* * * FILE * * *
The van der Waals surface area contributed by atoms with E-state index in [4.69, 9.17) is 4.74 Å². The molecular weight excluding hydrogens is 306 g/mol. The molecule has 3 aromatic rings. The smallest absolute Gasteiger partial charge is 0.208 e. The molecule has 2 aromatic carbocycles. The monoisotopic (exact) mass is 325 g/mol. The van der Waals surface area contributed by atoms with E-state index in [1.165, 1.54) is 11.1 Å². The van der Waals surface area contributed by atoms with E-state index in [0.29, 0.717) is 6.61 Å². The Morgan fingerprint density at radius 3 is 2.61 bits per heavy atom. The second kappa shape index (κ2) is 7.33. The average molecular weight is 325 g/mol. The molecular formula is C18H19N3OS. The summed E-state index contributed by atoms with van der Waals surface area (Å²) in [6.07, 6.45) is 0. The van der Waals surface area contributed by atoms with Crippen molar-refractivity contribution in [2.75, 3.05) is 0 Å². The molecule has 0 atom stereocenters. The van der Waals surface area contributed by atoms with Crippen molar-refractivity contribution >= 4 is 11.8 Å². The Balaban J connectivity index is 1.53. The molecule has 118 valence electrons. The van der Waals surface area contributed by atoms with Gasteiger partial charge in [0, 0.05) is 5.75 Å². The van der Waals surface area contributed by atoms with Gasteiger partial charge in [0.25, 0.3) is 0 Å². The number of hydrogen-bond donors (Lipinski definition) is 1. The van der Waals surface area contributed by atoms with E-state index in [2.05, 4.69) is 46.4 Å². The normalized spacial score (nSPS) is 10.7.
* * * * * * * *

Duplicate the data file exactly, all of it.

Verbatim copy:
The van der Waals surface area contributed by atoms with E-state index in [4.69, 9.17) is 4.74 Å². The molecular weight excluding hydrogens is 306 g/mol. The molecule has 3 aromatic rings. The smallest absolute Gasteiger partial charge is 0.208 e. The molecule has 2 aromatic carbocycles. The monoisotopic (exact) mass is 325 g/mol. The van der Waals surface area contributed by atoms with E-state index in [1.165, 1.54) is 11.1 Å². The van der Waals surface area contributed by atoms with E-state index in [0.29, 0.717) is 6.61 Å². The Morgan fingerprint density at radius 3 is 2.61 bits per heavy atom. The second kappa shape index (κ2) is 7.33. The average molecular weight is 325 g/mol. The molecular formula is C18H19N3OS. The summed E-state index contributed by atoms with van der Waals surface area (Å²) in [6.07, 6.45) is 0. The van der Waals surface area contributed by atoms with Crippen molar-refractivity contribution in [2.75, 3.05) is 0 Å². The molecule has 0 atom stereocenters. The van der Waals surface area contributed by atoms with Crippen molar-refractivity contribution >= 4 is 11.8 Å². The Balaban J connectivity index is 1.53. The molecule has 118 valence electrons. The van der Waals surface area contributed by atoms with Gasteiger partial charge in [0, 0.05) is 5.75 Å². The van der Waals surface area contributed by atoms with Gasteiger partial charge in [0.25, 0.3) is 0 Å². The number of hydrogen-bond donors (Lipinski definition) is 1. The van der Waals surface area contributed by atoms with E-state index in [2.05, 4.69) is 46.4 Å². The normalized spacial score (nSPS) is 10.7.